Disruption could be ‘deflationary’: Magellan

By Tim Stewart
 — 1 minute read

The next 20 years will see lower rates of growth, both in the US and in the global economy, Magellan Asset Management predicts – and technological disruption could be partly to blame.

Speaking to InvestorDaily, Magellan Asset Management chief executive Hamish Douglass said the long-term equilibrium ‘risk-free rate’ is higher than is currently being reflected in equity markets.

However, Magellan has also revised downward its view on the risk-free rate from between 4.5 and 5 per cent, Mr Douglass said.


“[We used to think the risk-free rate was] close to nominal GDP growth in the US in the long term,” he said.

“We’ve now decreased our view of where that long-term equilibrium risk-free rate will sit and get priced by equity markets. That means the discount on equities goes down, which means some equities go up in value.” 

Bond markets are currently “distorted” by central bank policy, and the equilibrium risk-free rate will only be revealed when, and if, organisations like the European Central Bank stop buying bonds, Mr Douglass said.

“The reason the risk-free rate has come down over the long term is that we think the world, and particularly US growth, is going to be lower through the next 20-year cycle than it was over the previous 20-year cycle,” he said.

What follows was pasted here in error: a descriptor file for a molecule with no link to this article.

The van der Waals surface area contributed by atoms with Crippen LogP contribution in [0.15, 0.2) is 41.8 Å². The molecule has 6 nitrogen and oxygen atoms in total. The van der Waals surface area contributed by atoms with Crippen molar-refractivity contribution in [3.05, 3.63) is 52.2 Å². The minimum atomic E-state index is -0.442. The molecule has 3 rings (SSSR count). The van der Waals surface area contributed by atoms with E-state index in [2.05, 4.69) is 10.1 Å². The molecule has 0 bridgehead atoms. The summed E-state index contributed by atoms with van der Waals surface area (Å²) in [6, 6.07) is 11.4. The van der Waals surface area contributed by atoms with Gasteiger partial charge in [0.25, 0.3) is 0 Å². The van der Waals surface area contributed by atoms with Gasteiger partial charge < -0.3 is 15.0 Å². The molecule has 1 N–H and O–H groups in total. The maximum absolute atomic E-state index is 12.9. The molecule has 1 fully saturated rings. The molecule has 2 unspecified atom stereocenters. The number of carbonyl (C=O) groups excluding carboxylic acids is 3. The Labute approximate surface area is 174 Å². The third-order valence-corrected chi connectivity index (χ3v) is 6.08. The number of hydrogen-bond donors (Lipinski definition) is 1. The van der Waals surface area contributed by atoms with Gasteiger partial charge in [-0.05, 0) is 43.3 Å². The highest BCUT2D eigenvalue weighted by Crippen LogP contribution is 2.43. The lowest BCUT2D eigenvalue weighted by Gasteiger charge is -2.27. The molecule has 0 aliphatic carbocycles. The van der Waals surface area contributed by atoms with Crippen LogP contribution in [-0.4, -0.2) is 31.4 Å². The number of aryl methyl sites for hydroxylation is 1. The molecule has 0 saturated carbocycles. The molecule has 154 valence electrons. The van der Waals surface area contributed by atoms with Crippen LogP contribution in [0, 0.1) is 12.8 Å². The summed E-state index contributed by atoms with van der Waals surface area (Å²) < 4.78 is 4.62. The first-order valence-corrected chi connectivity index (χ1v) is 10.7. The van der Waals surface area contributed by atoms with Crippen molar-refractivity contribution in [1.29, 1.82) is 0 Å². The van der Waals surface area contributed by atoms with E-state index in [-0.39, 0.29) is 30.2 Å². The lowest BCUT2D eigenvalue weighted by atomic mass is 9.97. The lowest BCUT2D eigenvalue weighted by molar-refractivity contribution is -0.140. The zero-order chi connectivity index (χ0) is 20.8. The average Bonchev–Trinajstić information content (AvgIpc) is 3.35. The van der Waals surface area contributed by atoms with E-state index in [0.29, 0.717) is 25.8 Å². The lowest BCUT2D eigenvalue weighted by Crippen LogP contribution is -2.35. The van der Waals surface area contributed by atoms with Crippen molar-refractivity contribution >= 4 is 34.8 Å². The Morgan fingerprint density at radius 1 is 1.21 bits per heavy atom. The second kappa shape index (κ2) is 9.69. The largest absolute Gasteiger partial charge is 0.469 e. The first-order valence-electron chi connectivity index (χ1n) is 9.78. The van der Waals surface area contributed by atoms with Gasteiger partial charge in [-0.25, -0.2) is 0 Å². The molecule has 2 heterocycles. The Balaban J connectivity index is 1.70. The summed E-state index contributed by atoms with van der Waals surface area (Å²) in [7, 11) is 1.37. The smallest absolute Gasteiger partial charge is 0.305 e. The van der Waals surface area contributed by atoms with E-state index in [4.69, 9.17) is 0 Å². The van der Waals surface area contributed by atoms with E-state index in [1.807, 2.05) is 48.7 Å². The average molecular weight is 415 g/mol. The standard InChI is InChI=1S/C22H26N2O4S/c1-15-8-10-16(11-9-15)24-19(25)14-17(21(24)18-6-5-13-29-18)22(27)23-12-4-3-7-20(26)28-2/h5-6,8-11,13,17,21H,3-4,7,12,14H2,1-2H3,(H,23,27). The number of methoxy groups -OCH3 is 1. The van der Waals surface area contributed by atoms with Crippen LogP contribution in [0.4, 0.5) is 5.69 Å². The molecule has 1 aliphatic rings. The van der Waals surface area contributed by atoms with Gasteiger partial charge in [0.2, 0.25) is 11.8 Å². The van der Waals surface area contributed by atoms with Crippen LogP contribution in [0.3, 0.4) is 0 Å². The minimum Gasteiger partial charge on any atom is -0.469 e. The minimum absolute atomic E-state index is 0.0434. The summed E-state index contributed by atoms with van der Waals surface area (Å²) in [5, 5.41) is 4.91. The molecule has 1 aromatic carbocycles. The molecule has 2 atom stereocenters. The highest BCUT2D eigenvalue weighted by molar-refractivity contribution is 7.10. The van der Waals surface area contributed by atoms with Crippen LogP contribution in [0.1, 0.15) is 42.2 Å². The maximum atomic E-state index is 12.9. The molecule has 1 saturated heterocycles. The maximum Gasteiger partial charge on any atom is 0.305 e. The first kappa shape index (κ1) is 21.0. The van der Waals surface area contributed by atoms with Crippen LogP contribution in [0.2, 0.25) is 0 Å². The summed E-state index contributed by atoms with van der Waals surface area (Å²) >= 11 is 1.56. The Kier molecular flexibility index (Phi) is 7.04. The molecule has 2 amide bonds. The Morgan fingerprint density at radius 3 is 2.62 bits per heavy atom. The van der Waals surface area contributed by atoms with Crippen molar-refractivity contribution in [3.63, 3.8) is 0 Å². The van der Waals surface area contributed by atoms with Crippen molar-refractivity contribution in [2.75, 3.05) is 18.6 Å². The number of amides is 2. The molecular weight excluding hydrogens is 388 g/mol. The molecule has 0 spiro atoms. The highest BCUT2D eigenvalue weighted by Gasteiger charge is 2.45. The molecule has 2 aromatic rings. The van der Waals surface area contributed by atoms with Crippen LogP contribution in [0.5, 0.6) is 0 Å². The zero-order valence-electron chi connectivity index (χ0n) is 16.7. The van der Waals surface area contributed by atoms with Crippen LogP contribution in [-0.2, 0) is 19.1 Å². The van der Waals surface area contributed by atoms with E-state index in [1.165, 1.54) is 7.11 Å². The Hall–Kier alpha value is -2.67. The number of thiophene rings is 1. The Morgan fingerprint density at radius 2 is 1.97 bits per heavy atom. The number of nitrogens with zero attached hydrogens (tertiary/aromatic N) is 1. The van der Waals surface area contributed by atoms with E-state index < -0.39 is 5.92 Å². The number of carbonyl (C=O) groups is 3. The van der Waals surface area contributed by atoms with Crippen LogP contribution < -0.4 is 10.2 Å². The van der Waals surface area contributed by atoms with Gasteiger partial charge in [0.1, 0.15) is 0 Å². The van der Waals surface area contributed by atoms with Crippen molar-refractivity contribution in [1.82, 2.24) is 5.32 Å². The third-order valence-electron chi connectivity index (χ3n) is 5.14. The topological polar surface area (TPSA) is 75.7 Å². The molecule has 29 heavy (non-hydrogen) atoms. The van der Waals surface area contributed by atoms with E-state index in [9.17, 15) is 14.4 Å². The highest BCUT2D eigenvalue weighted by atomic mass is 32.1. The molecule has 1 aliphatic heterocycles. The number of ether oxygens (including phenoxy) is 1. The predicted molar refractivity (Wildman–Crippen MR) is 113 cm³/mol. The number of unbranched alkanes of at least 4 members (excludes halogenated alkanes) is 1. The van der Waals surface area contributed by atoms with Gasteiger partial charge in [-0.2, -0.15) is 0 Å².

Magellan’s projected slowdown in US growth over the next two decades stems from three considerations.

First, US consumers are unlikely to ‘re-gear’ themselves over the next 20-year cycle, Mr Douglass said.

Second, the demographics of an ageing population suggest there will be fewer households formed and, as a result, lower spending to “fill up” those homes with goods.

Finally, Mr Douglass pointed to the “technology revolution” that will take place over the next 20 years and what it will do to inflation around the world.

It could mean cheaper goods through innovations like 3D printing, and lower wages for middle-class people, he said.

Globalisation did not have a massive deflationary effect as manufacturing capacity shifted to China during the past 20 years, Mr Douglass said – but the coming technology revolution could be different.

“[As globalisation proceeded] middle-class jobs didn’t get displaced; blue-collar jobs got displaced, but for middle-class jobs there was growth in the economy,” he said.

“It could be that this revolution is very different, because it actually might hollow out the knowledge class.

“I think we’re at a tipping point in terms of what machine learning and voice/image recognition can actually do for the development of services that relate to artificial intelligence," he said.

“That can actually start disrupting enormous parts of middle-class society and the jobs that we do."

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Disruption could be ‘deflationary’: Magellan
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